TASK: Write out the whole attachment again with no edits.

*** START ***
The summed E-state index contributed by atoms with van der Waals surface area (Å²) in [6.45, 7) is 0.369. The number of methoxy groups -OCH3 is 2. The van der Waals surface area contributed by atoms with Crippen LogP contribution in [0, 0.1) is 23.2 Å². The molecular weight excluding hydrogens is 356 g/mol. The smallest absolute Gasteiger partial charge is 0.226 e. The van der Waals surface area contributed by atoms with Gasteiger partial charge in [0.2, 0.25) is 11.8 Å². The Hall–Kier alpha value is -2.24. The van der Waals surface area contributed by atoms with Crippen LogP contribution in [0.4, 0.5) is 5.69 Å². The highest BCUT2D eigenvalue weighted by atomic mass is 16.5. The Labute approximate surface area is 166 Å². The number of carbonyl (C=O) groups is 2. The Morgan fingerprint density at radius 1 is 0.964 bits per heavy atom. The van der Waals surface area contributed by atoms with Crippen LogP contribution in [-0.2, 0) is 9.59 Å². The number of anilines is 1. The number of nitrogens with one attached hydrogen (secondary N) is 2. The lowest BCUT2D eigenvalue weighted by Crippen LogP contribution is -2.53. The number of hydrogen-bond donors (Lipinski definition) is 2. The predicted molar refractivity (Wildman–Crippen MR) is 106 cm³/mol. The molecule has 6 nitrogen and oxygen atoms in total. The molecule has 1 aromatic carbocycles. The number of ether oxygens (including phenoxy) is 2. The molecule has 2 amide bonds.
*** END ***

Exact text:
The summed E-state index contributed by atoms with van der Waals surface area (Å²) in [6.45, 7) is 0.369. The number of methoxy groups -OCH3 is 2. The van der Waals surface area contributed by atoms with Crippen LogP contribution in [0, 0.1) is 23.2 Å². The molecular weight excluding hydrogens is 356 g/mol. The smallest absolute Gasteiger partial charge is 0.226 e. The van der Waals surface area contributed by atoms with Gasteiger partial charge in [0.2, 0.25) is 11.8 Å². The Hall–Kier alpha value is -2.24. The van der Waals surface area contributed by atoms with Crippen LogP contribution in [0.4, 0.5) is 5.69 Å². The highest BCUT2D eigenvalue weighted by atomic mass is 16.5. The Labute approximate surface area is 166 Å². The number of carbonyl (C=O) groups is 2. The Morgan fingerprint density at radius 1 is 0.964 bits per heavy atom. The van der Waals surface area contributed by atoms with Crippen LogP contribution in [-0.2, 0) is 9.59 Å². The number of anilines is 1. The number of nitrogens with one attached hydrogen (secondary N) is 2. The lowest BCUT2D eigenvalue weighted by Crippen LogP contribution is -2.53. The number of hydrogen-bond donors (Lipinski definition) is 2. The predicted molar refractivity (Wildman–Crippen MR) is 106 cm³/mol. The molecule has 6 nitrogen and oxygen atoms in total. The molecule has 1 aromatic carbocycles. The number of ether oxygens (including phenoxy) is 2. The molecule has 2 amide bonds.